One evening, Jason Carroll came home from work and told his wife that he wanted to work for a bank — preferably on the East Coast, where they both were raised and where they wished to raise their children — that lent exclusively to financial advisory businesses.
At that time, Carroll was working for Charles Schwab in Denver as a program manager for investment advisory lending products and platforms. He did not know whether a bank dedicated to investment advisory lending even existed, nor could he have imagined that very soon after expressing his career wish to his wife, Wilmington, North Carolina-based Live Oak bank would come knocking at his door.
Since 2012, Carroll has served as managing director and senior officer for investment advisory lending at Live Oak. Today, he oversees a portfolio of around $300 million loans made to independent advisors, 65% of which, he said, have funded succession planning deals.
“Whether it be strategic acquisition or a retiring advisor who wants to either fully exit their business or develop an exit plan that should be capitalized at a particular point, we do it,” he said.
Before Live Oak’s entry into the financial advisory space, the average independent advisor had no recourse to a national bank presence with a dedicated lending platform, Carroll said. It’s no secret, too, that succession planning is the industry’s bête noire, and that despite the number of owner-advisors across the nation who are fast approaching retirement age or are already there, the rate of succession planning remains alarmingly low. Studies also show that few advisors even have a written plan in place for what they wish to do with their businesses when they retire.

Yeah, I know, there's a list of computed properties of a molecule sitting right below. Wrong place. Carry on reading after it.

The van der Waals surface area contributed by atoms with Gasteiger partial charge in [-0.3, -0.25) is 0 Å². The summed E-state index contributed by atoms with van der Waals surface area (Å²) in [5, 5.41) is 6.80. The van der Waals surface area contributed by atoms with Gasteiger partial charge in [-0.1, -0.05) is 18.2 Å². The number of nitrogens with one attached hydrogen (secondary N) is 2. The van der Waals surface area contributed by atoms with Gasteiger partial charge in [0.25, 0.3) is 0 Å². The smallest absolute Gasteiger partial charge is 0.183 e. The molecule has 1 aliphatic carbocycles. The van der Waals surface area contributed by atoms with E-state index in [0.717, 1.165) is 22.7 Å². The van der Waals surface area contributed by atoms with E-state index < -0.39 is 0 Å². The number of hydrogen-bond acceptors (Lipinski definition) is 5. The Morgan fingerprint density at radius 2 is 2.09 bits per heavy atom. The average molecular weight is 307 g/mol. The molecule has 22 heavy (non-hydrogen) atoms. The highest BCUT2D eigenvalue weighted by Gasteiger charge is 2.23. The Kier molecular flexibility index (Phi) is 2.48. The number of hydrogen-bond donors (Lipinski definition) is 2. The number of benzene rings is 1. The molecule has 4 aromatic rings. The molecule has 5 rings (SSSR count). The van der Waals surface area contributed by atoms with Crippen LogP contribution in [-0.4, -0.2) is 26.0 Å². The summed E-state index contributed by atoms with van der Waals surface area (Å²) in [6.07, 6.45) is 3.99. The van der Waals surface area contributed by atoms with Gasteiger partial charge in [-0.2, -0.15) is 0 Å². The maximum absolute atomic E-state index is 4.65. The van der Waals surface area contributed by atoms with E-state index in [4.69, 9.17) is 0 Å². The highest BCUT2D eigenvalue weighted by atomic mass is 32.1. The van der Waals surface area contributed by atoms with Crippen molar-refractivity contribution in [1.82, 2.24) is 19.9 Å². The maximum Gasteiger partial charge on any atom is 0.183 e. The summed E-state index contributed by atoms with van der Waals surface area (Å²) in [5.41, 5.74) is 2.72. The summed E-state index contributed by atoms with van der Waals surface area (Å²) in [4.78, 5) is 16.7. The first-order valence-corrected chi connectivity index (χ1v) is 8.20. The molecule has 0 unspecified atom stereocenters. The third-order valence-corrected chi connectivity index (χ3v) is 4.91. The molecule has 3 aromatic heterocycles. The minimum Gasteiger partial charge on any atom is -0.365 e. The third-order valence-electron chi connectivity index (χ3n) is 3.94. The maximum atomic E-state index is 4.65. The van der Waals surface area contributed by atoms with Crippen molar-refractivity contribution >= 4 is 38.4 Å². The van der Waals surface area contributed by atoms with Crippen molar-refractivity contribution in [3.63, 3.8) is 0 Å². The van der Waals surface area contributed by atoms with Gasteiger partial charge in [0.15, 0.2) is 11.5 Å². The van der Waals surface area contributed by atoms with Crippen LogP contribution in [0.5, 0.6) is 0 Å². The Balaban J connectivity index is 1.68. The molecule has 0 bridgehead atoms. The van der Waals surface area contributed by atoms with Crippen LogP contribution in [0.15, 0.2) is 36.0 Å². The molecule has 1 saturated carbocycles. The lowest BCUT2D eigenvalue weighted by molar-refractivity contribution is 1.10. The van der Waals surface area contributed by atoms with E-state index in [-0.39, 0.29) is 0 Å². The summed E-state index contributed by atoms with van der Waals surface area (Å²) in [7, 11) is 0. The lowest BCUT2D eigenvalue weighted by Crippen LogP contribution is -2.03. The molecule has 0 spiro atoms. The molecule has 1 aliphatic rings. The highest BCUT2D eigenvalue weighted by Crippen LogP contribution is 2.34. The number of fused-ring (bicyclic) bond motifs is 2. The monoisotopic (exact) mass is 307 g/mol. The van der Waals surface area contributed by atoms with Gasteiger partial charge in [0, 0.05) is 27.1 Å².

A large part of the problem has been the lack of funding for succession planning. The typical 30-70-5 structure — with a buyer putting down 30% in cash and a seller carrying 70% of the value of the deal over five years, has been the prevailing model — but it’s an onerous proposition for many advisors, Carroll said, both sellers and buyers of firms.
“Our addition to the market has resulted in a paradigm shift: Now, an advisor can borrow the capital that they need to execute a transaction at higher advance rates versus how transactions were done in the past,” he said.